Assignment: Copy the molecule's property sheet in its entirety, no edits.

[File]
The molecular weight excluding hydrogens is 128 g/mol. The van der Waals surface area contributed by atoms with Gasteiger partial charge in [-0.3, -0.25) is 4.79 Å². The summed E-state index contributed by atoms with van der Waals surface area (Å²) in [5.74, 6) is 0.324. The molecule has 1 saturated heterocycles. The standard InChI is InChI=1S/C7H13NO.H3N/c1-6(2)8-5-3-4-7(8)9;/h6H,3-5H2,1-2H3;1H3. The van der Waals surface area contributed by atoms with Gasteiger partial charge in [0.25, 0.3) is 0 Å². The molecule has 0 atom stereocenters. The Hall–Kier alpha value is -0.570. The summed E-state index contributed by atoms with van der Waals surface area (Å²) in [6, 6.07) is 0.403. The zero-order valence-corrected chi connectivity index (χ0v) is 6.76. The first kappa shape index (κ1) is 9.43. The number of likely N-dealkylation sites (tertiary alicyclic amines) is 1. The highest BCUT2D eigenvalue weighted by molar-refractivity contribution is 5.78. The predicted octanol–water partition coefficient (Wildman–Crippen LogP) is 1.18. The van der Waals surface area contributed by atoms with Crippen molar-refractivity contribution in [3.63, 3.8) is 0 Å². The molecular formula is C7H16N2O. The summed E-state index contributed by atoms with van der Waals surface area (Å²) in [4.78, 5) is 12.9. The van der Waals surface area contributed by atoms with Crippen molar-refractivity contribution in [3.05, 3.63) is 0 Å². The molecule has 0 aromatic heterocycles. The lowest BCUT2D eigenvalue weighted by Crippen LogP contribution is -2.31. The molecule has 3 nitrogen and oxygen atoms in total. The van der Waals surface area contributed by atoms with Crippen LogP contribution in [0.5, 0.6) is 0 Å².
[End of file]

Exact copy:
The molecular weight excluding hydrogens is 128 g/mol. The van der Waals surface area contributed by atoms with Gasteiger partial charge in [-0.3, -0.25) is 4.79 Å². The summed E-state index contributed by atoms with van der Waals surface area (Å²) in [5.74, 6) is 0.324. The molecule has 1 saturated heterocycles. The standard InChI is InChI=1S/C7H13NO.H3N/c1-6(2)8-5-3-4-7(8)9;/h6H,3-5H2,1-2H3;1H3. The van der Waals surface area contributed by atoms with Gasteiger partial charge in [0.25, 0.3) is 0 Å². The molecule has 0 atom stereocenters. The Hall–Kier alpha value is -0.570. The summed E-state index contributed by atoms with van der Waals surface area (Å²) in [6, 6.07) is 0.403. The zero-order valence-corrected chi connectivity index (χ0v) is 6.76. The first kappa shape index (κ1) is 9.43. The number of likely N-dealkylation sites (tertiary alicyclic amines) is 1. The highest BCUT2D eigenvalue weighted by molar-refractivity contribution is 5.78. The predicted octanol–water partition coefficient (Wildman–Crippen LogP) is 1.18. The van der Waals surface area contributed by atoms with Crippen molar-refractivity contribution in [3.63, 3.8) is 0 Å². The molecular formula is C7H16N2O. The summed E-state index contributed by atoms with van der Waals surface area (Å²) in [4.78, 5) is 12.9. The van der Waals surface area contributed by atoms with Crippen molar-refractivity contribution in [3.05, 3.63) is 0 Å². The molecule has 0 aromatic heterocycles. The lowest BCUT2D eigenvalue weighted by Crippen LogP contribution is -2.31. The molecule has 3 nitrogen and oxygen atoms in total. The van der Waals surface area contributed by atoms with Crippen LogP contribution in [0.5, 0.6) is 0 Å².